Set: "Yours is No Disgrace", "Tempus Fugit", "I've Seen All Good People", "Life on a Film Set", "And You and I", Howe solo ("Solitaire", "Clap"), "Fly from Here" (whole suite), "Wonderous Stories", "Into the Storm", "Heart of the Sunrise", "Starship Trooper"; encore: "Roundabout". In other words, that's most of the new album, all except "The Man You Always Wanted Me to Be" and "Hour of Need". Compared to the opening European night, we had no "Machine Messiah" or "Owner of a Lonely Heart".

The new material worked and met a good audience reaction. The Cambridge Corn Exchange is a cosy venue (capacity 1800, sold out tonight) with most of the audience standing, and there was a good atmosphere. Some tentativeness by the band was apparent: for example, I could see Howe counting down the changes in "Life on a Film Set". But the full "Fly from Here", in particular, blossomed live. "Into the Storm" was less successful for me: it got too loud, a problem with "Würm" as well, although being right at the front, that may have been a problem with my location rather than the playing. (I could feel the air displaced by the bass notes, we were that close to the speakers.) "Solitaire" also came alive, and Howe's solo spot also delivered a vigorous rendition of "Clap", Howe's happiness apparent.

The new songs were placed in the middle of the set, with standards as bookends. "Yours is No Disgrace" worked well as an opener. I've seen Yes so often warm up over their first song, but the band were up to speed from the beginning tonight. "Wonderous Stories" was a pleasant return to the set and Downes, who has a short solo at the beginning, was able to express his style of playing. He was also hot on "Roundabout". "Roundabout" and particularly "Heart of the Sunrise" at the end of the set had seemed tempting songs to skip if my toe began throbbing, but I was glad I stayed, with great performances of both. "Heart of the Sunrise" shone despite its familiarity.

Less successful was "Starship Trooper". While "Disillusion" was strong, I could do without Squire's posturing in "Würm", although should anyone accuse me of being a killjoy, I enjoyed Downes' keytar excursion! Some reviewers have also criticised David's 'Dad dancing', but I liked it: he was enjoying the music, and conveying that enjoyment to the audience.

Met many other fans at the show, familiar faces like Brian, TB, Yumi and Malcolm, as well as new souls like Joey. Big hello to all.

In all, this is Yes back playing how they can. I know London at the end of the UK leg is already sold out, so if you haven't already got tickets, act soon.

Monday, 7 November 2011

The curse returns

February 2000: Yes were touring in support of The Ladder and played two shows at the Royal Albert Hall in London. I had tickets for both. After the first show, I went on to a friend's party and got mugged while waiting for a train. So, if you search around on Facebook, you can see a picture of me at the second show with a huge black eye.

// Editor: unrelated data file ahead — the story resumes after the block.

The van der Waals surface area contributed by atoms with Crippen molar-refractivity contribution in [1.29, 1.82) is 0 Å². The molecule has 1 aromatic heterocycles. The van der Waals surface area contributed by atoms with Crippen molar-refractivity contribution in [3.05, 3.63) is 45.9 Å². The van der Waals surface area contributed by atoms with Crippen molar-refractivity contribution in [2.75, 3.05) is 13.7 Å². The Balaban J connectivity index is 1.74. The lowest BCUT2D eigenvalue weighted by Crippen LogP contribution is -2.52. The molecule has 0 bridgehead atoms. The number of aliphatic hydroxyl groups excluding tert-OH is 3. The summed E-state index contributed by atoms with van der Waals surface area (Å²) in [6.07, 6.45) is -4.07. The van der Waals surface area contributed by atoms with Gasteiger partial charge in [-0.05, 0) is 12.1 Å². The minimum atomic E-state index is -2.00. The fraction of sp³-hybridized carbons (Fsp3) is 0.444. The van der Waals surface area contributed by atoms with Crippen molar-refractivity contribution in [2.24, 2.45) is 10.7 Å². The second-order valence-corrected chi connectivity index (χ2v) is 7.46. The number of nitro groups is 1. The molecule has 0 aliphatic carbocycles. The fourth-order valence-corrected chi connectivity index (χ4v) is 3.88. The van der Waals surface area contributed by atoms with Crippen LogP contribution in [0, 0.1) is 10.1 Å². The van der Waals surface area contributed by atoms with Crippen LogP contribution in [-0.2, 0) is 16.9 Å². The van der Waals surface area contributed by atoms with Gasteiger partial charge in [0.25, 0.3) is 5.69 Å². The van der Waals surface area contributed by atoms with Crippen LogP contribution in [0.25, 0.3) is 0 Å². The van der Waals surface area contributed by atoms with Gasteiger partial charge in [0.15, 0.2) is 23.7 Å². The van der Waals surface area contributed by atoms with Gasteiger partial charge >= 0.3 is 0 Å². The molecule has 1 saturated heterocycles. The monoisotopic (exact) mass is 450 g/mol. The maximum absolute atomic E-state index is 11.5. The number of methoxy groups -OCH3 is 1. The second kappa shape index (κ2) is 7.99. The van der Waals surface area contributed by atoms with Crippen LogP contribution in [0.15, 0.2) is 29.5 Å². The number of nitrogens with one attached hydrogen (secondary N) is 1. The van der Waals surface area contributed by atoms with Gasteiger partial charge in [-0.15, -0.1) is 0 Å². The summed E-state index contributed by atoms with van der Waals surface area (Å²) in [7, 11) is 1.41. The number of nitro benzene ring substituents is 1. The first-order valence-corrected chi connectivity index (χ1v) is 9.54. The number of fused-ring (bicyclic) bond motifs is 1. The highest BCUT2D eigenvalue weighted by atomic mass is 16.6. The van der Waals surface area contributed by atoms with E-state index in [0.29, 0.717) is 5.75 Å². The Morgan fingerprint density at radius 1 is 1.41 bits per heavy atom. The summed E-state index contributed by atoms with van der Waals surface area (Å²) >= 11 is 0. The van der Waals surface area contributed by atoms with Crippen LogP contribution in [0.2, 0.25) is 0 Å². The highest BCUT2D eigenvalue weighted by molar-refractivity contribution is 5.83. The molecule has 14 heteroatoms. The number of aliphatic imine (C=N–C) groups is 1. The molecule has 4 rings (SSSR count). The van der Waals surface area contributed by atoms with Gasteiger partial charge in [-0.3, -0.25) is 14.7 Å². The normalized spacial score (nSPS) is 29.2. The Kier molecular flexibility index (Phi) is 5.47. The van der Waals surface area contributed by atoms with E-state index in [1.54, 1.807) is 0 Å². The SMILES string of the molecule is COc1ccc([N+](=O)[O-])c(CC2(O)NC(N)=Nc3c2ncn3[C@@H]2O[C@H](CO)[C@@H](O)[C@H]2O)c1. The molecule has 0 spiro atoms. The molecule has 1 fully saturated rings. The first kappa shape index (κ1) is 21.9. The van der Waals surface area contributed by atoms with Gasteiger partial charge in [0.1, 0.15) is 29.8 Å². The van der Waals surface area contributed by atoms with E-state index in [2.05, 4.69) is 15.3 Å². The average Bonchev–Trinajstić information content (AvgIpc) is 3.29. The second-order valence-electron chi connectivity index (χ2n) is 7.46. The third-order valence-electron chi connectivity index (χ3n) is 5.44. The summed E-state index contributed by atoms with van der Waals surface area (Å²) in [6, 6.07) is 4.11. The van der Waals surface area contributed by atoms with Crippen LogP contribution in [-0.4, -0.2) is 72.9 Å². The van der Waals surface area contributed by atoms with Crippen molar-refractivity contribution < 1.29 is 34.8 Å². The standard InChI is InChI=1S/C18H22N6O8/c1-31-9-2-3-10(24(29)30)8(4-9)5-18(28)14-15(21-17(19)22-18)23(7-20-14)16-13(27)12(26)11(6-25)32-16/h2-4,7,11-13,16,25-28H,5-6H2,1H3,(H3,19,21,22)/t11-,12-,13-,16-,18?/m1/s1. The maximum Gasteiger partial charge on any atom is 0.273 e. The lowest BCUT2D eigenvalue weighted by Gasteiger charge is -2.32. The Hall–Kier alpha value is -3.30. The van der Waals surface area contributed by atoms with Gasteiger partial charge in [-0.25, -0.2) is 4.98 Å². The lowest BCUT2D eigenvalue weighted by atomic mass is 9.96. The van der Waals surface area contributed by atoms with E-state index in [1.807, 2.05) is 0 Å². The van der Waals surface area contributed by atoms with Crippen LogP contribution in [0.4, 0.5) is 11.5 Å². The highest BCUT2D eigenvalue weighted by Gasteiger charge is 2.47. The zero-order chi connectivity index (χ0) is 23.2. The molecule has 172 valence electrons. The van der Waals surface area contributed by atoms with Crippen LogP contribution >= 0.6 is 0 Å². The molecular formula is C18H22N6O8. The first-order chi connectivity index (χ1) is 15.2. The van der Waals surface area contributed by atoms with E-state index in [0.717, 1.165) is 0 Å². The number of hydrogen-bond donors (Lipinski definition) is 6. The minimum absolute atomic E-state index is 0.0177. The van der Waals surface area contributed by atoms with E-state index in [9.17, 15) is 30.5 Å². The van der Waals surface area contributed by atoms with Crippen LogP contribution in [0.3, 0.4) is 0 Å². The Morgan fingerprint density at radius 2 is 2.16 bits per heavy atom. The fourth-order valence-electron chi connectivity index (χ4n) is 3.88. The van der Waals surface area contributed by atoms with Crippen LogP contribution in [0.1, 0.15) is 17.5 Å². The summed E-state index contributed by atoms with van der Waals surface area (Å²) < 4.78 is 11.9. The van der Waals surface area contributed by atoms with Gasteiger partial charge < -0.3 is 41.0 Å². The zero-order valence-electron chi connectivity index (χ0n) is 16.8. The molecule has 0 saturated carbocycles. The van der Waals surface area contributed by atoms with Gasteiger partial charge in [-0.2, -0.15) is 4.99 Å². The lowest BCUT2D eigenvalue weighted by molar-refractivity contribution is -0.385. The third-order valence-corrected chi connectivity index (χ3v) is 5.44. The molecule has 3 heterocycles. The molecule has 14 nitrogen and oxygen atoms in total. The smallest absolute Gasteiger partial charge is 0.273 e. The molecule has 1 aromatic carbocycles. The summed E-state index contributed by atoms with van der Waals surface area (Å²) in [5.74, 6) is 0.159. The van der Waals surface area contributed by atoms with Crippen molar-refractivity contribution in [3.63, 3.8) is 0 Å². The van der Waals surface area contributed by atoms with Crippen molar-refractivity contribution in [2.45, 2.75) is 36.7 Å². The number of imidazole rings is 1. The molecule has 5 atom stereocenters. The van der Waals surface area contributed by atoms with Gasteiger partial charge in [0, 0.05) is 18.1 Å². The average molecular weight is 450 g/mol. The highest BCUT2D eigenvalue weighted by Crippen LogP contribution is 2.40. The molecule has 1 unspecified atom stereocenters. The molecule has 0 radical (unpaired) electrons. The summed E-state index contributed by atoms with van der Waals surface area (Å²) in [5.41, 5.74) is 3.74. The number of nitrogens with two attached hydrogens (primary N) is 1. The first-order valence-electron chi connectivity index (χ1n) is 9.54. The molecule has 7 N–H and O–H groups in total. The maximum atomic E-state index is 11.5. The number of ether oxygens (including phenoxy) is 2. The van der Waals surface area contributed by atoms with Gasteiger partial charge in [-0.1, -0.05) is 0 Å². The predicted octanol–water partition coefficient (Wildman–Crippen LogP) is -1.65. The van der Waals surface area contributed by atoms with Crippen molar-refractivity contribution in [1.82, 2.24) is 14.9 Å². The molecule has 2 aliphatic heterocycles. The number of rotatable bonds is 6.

Ah, well. These things happen, I thought.

The next Yes tour, the Masterworks tour, wasn't coming to Europe, so I and a friend decided to fly out to the US east coast. We were planning to see three shows and meet up with some friends we'd made online, like the infamous Steven Sullivan and Jeff Hunnicutt.We began with the 23 July Nissan Pavilion show, then the fantastic and infamous 25 July Virginia Beach show. Down the coast for Raleigh on 27 July, then it was on a train to get to Charlotte for the next day. We met some other fans on the train and we were offered a list to the venue that evening.

There we are, five of us in the car, just leaving the motel, when BANG. Another car had slammed into us as we were turning. Everyone staggered out of the car, checking to see how everyone else was. Lots of calls of "I'm OK", lots of consequent relief... except for me, who was still sitting there, too winded to say anything. I eventually climb out and it's obvious I'm not OK. Fortunately, we were one block from an emergency room and I was soon patched up, but we missed the show! And, unfortunately, my shoulder was in pieces and that took four years of pain and two operations to be repaired.

So, one misfortunate on the way from a Yes show. Then another misfortune on the way to a Yes show. Come December 2001 and the Magnification tour and I was a bit worried that something would happen during the show, maybe a lighting rig falling on me or something. But nothing untoward happened; the curse appeared broken.

Further happy shows followed: 2003, 2004, 2009.

And now it's 2011. I've got tickets for Cambridge tomorrow and London later in the tour. Both were nearly sold out. I could only get a standing ticket for Cambridge. But that's fine. It's not like I can't stand for two and a half hours.

Except, guess what? I broke my toe yesterday. I tripped going upstairs. A hairline crack of the proximal phalange of the right toe. A pretty trivial bone to break. It's not going to stop me working or anything. Except, you know, if I was planning to stand for two and a half hours in a crowded concert hall 48 hours later. That might not be a good idea.

The curse returns.